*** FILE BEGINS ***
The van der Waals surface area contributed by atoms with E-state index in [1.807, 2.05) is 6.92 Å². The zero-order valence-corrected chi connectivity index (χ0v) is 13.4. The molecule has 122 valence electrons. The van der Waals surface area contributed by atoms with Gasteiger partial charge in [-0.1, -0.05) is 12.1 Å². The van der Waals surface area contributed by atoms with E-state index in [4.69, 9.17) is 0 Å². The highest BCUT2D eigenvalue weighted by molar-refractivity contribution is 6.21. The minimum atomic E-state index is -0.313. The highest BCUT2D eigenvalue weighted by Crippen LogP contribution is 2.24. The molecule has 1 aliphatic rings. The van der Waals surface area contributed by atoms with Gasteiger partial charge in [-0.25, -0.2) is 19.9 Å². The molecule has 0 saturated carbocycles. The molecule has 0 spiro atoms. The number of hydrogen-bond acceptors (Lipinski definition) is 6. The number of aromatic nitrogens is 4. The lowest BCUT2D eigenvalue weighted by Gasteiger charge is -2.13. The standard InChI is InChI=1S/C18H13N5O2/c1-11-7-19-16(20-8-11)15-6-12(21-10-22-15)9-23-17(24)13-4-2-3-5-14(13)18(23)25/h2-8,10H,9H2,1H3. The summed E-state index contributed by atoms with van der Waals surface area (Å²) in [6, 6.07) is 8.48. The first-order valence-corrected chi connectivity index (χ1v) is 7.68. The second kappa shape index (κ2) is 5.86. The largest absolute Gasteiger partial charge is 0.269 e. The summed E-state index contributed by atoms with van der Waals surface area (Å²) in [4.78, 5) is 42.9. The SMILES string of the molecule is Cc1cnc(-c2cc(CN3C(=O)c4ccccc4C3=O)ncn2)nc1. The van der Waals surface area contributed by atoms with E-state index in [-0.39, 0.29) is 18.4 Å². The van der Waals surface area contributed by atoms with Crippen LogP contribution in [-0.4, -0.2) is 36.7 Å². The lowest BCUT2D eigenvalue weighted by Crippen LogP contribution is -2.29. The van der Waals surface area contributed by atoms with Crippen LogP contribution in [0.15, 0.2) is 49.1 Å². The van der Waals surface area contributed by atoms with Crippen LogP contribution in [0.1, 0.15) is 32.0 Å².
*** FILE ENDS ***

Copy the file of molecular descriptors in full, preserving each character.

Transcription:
The van der Waals surface area contributed by atoms with E-state index in [1.807, 2.05) is 6.92 Å². The zero-order valence-corrected chi connectivity index (χ0v) is 13.4. The molecule has 122 valence electrons. The van der Waals surface area contributed by atoms with Gasteiger partial charge in [-0.1, -0.05) is 12.1 Å². The van der Waals surface area contributed by atoms with E-state index in [4.69, 9.17) is 0 Å². The highest BCUT2D eigenvalue weighted by molar-refractivity contribution is 6.21. The minimum atomic E-state index is -0.313. The highest BCUT2D eigenvalue weighted by Crippen LogP contribution is 2.24. The molecule has 1 aliphatic rings. The van der Waals surface area contributed by atoms with Gasteiger partial charge in [-0.25, -0.2) is 19.9 Å². The molecule has 0 saturated carbocycles. The molecule has 0 spiro atoms. The number of hydrogen-bond acceptors (Lipinski definition) is 6. The number of aromatic nitrogens is 4. The lowest BCUT2D eigenvalue weighted by Gasteiger charge is -2.13. The standard InChI is InChI=1S/C18H13N5O2/c1-11-7-19-16(20-8-11)15-6-12(21-10-22-15)9-23-17(24)13-4-2-3-5-14(13)18(23)25/h2-8,10H,9H2,1H3. The summed E-state index contributed by atoms with van der Waals surface area (Å²) in [6, 6.07) is 8.48. The first-order valence-corrected chi connectivity index (χ1v) is 7.68. The second kappa shape index (κ2) is 5.86. The largest absolute Gasteiger partial charge is 0.269 e. The summed E-state index contributed by atoms with van der Waals surface area (Å²) in [4.78, 5) is 42.9. The SMILES string of the molecule is Cc1cnc(-c2cc(CN3C(=O)c4ccccc4C3=O)ncn2)nc1. The van der Waals surface area contributed by atoms with E-state index in [-0.39, 0.29) is 18.4 Å². The van der Waals surface area contributed by atoms with Crippen LogP contribution in [-0.4, -0.2) is 36.7 Å². The lowest BCUT2D eigenvalue weighted by Crippen LogP contribution is -2.29. The van der Waals surface area contributed by atoms with Crippen LogP contribution in [0.15, 0.2) is 49.1 Å². The van der Waals surface area contributed by atoms with Crippen LogP contribution in [0.1, 0.15) is 32.0 Å².